Tuesday, November 22, 2011

Averages of Averages

This is how I thought of it at first:

The Double-3: Take a zero-phase 3-year moving average of a zero-phase 3-year moving average of some economic data... I think this would be like assigning weights to the numbers, heaviest at the current value, lightest two years ahead or behind.

When I looked at it in Excel, a Double-5 gave a result more like what I had in mind:

Looking at any point on a trend line, the actual value at that point should have more significance than neighboring points; and more distant neighbors should have even less. I think this is a decent way to generate a trend line for an economic dataset.

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Jazzbumpa said...

This gives you double smoothing, but no current smoothed data. How do you intend to use it?

Cheers
JzB

Jazzbumpa said...

Try this.

JzB

The Arthurian said...

Good post, Jazz.

I intend to use the data to obtain a smoother picture of past trends. I do not really need "current" data. I am studying the past. I am not making investment decisions in the current moment.

A 3-year moving average contains one-third of each of the values (let us say) for 1961, 1962, and 1963. These values are unweighted. These observations are true regardless of whether the point is plotted at 1962 (for a zero-phase picture) or at 1963 (for a causal picture).

A Double-Three moving average contains one-ninth of each of the values for 1961, 1962, 1963, and 1962, 1963, 1964, and 1963, 1964, 1965. In sum: the Double-Three contains one ninth of the 1961 and 1965 values; two ninths of the 1962 and 1964 values, and three ninths of the 1963 value. In other words, the Double-Three uses weighted data.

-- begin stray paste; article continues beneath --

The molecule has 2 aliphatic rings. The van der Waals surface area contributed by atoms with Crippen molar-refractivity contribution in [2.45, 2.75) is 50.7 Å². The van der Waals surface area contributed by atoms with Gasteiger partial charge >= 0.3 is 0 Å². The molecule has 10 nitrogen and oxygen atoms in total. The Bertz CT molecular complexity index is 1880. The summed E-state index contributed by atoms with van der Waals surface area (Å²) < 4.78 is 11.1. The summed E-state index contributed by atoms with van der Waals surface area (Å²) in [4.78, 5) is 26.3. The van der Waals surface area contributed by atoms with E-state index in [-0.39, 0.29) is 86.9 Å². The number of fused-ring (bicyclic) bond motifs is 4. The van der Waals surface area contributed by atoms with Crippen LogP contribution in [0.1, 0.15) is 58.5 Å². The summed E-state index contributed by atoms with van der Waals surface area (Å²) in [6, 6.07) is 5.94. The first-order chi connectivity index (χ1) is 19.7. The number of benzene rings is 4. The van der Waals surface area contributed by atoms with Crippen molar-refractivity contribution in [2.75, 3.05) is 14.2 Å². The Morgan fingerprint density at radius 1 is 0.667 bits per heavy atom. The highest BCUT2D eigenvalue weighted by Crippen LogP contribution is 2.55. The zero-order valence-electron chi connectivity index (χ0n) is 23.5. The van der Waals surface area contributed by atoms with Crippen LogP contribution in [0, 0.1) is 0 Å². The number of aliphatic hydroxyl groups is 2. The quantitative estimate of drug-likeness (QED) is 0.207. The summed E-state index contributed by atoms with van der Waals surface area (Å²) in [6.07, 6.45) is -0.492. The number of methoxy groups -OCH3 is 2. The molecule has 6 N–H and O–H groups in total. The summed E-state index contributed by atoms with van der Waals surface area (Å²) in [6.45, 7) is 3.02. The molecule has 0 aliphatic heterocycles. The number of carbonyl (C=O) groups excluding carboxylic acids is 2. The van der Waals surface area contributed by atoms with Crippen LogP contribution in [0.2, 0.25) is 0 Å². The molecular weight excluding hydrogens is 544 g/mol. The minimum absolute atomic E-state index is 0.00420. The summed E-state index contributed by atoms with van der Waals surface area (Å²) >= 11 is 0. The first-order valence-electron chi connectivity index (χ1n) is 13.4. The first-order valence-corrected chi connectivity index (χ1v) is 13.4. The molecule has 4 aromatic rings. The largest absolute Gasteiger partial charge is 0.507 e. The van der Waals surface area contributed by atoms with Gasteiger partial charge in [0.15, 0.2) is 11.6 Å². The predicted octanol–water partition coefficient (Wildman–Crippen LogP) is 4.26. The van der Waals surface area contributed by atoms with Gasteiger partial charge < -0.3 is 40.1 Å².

jim said...

Hi Art,

You have progressed from a rectangular filter to a triangle filter.
triangle filter

-jim

The Arthurian said...

Jim,
I have heard of a somebody-prescott filter, which is I think supposed to strip out minor variations (small business cycles maybe) and provide a picture of longer-term trends (longwave cycles maybe). But that isn't intuitive for me, and what I found on the internet required more work than I have yet put into it.

What I am looking for is to determine longer-term trends objectively, I guess to see the forest despite the trees.

Thanks... and have a good long weekend.

jim said...

Hi Art,

The late response is because I was too busy eating turkey yesterday.

My familiarity with filters is mostly in the area of audio and image processing not statistics.

I think what you are doing is about as good as it will get if your goal is to look at the smoothed data and find long-term peaks and troughs in the data. You don't want the peaks shifted in time by filtering so you don't want a causal filter.

If you want to get a little more fancy you might view this as a downsampling and reconstruction problem. The basic point behind a filter designed for downsampling is you want to remove the high frequency content that can't be supported at the lower sample rate. You aren't actually interested in a lower sample rate, but the low-pass filters designed for that purpose will be the best filter for removing high frequency content above a certain threshold.
However, for your purposes that is likely to be overkill.